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    Turn your circuit on its head, with the phototransistor connected to V+ and the resistor to Gnd (but don't reverse the transistor). Now instead of having a swing 1-5V it will be 0-4V. Problem solved.

    Oh, obviously the output will be inverted. Just use 2 inverter gates on the output instead of 1, if that's an issue.
     
  7. MrChips

    Moderator

    Oct 2, 2009
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    No. R2 at 20K-ohm is not low enough to pull the input of a TTL gate LOW.
    You need to sink 0.4mA to bring Vin to below 0.5 V. R2 would have to be less than 1K-ohm.
     
  8. shaun577

    Thread Starter New Member

    Nov 15, 2011
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    Thanks for your help. I have tried your suggestions and have found a couple of things.

    I calculated the value that R1 should be. R1= (Vcc-vf)/Imax of led
    R1=(5-1.3)/60mA
    R1=61Ω so I used a 120Ω in parallel with a 130Ω

    The output of the schmitt trigger is not meant to be connected to ground, my mistake, it is actually connected to a digital input of my arduino microcontroller.

    After trying the suggestion to "turn the circuit on it's head" and experimenting with several different resistor values it is better but still won't go below 1v. If I disconnect the schmitt trigger and just read the ouput voltage with no load on the phototransistor the output swings nicely to just above zero and back up to almost supply:confused: This is what I want to happen but as soon as I connect up the schmitt trigger again it won't go below 1v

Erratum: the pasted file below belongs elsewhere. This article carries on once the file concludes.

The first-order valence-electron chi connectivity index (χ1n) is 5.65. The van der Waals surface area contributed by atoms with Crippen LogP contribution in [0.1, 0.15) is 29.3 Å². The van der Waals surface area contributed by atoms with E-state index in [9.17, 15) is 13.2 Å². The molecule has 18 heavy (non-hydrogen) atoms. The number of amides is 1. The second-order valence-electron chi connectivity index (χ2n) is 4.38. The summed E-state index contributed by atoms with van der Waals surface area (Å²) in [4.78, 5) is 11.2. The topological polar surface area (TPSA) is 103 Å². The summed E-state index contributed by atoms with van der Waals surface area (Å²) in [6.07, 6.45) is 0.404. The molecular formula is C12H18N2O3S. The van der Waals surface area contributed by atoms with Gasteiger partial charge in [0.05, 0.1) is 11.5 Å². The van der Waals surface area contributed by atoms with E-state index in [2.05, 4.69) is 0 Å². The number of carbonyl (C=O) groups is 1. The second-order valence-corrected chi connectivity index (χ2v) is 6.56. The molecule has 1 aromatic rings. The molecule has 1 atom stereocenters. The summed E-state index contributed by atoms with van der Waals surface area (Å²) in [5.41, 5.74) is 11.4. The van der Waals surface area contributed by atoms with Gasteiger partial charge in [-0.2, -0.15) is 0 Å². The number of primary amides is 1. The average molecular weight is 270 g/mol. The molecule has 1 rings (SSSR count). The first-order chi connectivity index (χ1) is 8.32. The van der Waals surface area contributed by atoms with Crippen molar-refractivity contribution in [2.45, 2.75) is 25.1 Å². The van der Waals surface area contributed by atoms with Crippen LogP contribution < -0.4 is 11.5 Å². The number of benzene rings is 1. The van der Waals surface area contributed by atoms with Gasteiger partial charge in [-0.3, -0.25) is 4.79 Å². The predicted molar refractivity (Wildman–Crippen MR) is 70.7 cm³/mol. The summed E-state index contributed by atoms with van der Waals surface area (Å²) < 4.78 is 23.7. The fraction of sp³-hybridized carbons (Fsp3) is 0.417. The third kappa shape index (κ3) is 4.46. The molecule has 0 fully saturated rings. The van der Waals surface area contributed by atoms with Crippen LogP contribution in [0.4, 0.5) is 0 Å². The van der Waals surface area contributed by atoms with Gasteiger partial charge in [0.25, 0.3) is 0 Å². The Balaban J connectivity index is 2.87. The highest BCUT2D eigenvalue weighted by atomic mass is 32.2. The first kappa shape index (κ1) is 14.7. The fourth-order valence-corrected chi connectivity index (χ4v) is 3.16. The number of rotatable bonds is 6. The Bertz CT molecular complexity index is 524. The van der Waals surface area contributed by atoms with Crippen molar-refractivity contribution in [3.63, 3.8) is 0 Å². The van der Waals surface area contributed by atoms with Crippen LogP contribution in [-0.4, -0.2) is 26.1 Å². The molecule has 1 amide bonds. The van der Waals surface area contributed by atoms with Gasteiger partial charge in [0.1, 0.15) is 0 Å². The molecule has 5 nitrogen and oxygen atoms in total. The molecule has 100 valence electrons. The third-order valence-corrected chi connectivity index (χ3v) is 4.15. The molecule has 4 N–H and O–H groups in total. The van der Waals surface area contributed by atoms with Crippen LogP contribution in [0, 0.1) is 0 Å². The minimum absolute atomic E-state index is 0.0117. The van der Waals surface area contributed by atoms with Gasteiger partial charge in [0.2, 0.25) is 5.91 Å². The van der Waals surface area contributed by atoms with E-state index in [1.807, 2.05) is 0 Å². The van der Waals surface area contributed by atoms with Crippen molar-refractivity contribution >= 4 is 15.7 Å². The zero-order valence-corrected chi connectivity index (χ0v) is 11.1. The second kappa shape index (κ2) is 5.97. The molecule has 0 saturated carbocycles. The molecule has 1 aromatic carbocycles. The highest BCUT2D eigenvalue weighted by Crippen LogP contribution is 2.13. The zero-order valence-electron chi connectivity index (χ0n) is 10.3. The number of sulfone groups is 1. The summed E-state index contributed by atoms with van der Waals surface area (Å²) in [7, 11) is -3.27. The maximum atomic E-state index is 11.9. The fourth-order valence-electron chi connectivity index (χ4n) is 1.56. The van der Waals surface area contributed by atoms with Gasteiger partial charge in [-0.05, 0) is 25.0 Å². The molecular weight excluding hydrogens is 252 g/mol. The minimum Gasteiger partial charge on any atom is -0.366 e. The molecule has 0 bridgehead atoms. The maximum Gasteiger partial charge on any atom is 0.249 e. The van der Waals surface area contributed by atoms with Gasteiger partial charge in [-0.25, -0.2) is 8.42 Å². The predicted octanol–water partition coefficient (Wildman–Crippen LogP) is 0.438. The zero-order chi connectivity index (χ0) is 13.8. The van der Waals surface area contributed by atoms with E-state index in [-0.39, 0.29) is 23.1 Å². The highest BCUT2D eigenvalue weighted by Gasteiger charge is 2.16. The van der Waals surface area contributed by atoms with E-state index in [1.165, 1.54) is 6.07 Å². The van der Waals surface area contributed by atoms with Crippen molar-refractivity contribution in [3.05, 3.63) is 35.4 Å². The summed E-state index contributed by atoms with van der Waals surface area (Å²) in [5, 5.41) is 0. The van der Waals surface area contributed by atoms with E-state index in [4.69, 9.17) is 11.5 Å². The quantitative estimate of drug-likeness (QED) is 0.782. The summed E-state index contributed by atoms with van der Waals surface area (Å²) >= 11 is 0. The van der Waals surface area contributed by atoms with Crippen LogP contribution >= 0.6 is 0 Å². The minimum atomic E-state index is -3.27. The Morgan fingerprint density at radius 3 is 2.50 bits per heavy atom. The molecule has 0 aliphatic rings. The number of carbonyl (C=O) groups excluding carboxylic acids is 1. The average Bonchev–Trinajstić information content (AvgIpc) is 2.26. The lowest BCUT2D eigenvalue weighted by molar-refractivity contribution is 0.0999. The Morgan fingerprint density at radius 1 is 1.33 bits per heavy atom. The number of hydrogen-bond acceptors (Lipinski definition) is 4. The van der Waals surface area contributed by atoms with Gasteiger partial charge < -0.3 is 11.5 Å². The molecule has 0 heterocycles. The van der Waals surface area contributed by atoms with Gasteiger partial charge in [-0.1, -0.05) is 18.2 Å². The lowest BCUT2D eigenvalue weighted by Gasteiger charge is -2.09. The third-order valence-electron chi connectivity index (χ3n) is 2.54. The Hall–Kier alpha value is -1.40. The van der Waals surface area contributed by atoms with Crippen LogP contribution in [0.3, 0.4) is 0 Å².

9. John P

    AAC Fanatic!

    Oct 14, 2008
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    Good grief, TTL. I just glimpsed an inverter there and assumed it was a 74HC14. Throw out that old stuff and get CMOS!

    And edited to say, what's the function of the inverter anyway, if you're driving a processor pin? I'm not an Arduinoist, but on PIC processors the digital inputs often have the Schmitt trigger function built in. You might check and see what the Arduino has.
     
  10. MrChips

    Moderator

    Oct 2, 2009
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    Like I said, the load presented by a 74LS14 is too high. Try a CMOS gate instead.
     
  11. shaun577

    Thread Starter New Member

    Nov 15, 2011
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    I will try a CMOS gate. I don't think the arduino has schmitt triggered inputs. I tried it without using the schmitt trigger chip and the input to the micro jumped up and down and was not stable enough.

    I am using the Ir led/receiver to count an encoder wheel. The inverting part of the schmitt trigger doesn't matter. It wouldn't matter if it was inverting or not for my purposes.
     
  12. MrChips

    Moderator

    Oct 2, 2009
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    You can try this:

    [​IMG]


    I don't know if this will work but it may be worth a try. Any small signal NPN transistor should work. You may have to experiment with the values of R1 and R2.
     
  13. shaun577

    Thread Starter New Member

    Nov 15, 2011
    4
    0
    Replacing the TTL chip with a CMOS chip was all that was needed. Works like a charm now.:) Thanks for all the help